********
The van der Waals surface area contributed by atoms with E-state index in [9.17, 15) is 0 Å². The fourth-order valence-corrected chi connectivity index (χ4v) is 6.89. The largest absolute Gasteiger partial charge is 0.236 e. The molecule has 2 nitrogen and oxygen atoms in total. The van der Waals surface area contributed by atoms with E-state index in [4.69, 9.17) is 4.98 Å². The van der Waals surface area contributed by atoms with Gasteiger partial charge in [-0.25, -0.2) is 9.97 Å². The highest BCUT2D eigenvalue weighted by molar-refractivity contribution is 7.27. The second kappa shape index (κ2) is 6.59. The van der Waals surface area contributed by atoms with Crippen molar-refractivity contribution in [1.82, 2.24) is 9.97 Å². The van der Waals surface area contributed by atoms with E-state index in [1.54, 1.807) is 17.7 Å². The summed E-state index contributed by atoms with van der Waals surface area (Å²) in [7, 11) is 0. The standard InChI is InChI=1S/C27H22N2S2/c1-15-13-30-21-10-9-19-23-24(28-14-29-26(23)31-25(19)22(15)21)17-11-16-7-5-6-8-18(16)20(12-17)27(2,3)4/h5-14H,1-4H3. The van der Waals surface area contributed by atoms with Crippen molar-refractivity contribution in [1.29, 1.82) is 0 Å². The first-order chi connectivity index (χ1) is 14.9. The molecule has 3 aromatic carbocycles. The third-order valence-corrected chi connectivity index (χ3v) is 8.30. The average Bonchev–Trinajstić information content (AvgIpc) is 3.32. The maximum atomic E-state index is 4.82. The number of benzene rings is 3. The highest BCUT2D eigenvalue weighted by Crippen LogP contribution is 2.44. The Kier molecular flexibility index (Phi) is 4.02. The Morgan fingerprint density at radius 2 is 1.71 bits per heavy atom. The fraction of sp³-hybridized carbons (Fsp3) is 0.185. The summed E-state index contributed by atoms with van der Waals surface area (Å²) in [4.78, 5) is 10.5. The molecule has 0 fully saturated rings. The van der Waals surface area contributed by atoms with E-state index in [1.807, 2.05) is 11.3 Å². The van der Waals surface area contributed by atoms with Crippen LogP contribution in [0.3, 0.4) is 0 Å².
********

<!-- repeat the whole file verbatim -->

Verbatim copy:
The van der Waals surface area contributed by atoms with E-state index in [9.17, 15) is 0 Å². The fourth-order valence-corrected chi connectivity index (χ4v) is 6.89. The largest absolute Gasteiger partial charge is 0.236 e. The molecule has 2 nitrogen and oxygen atoms in total. The van der Waals surface area contributed by atoms with E-state index in [4.69, 9.17) is 4.98 Å². The van der Waals surface area contributed by atoms with Gasteiger partial charge in [-0.25, -0.2) is 9.97 Å². The highest BCUT2D eigenvalue weighted by molar-refractivity contribution is 7.27. The second kappa shape index (κ2) is 6.59. The van der Waals surface area contributed by atoms with Crippen molar-refractivity contribution in [1.82, 2.24) is 9.97 Å². The van der Waals surface area contributed by atoms with E-state index in [1.54, 1.807) is 17.7 Å². The summed E-state index contributed by atoms with van der Waals surface area (Å²) in [7, 11) is 0. The standard InChI is InChI=1S/C27H22N2S2/c1-15-13-30-21-10-9-19-23-24(28-14-29-26(23)31-25(19)22(15)21)17-11-16-7-5-6-8-18(16)20(12-17)27(2,3)4/h5-14H,1-4H3. The van der Waals surface area contributed by atoms with Crippen molar-refractivity contribution in [1.29, 1.82) is 0 Å². The first-order chi connectivity index (χ1) is 14.9. The molecule has 3 aromatic carbocycles. The third-order valence-corrected chi connectivity index (χ3v) is 8.30. The average Bonchev–Trinajstić information content (AvgIpc) is 3.32. The maximum atomic E-state index is 4.82. The number of benzene rings is 3. The highest BCUT2D eigenvalue weighted by Crippen LogP contribution is 2.44. The Kier molecular flexibility index (Phi) is 4.02. The Morgan fingerprint density at radius 2 is 1.71 bits per heavy atom. The fraction of sp³-hybridized carbons (Fsp3) is 0.185. The summed E-state index contributed by atoms with van der Waals surface area (Å²) in [4.78, 5) is 10.5. The molecule has 0 fully saturated rings. The van der Waals surface area contributed by atoms with E-state index in [1.807, 2.05) is 11.3 Å². The van der Waals surface area contributed by atoms with Crippen LogP contribution in [0.3, 0.4) is 0 Å².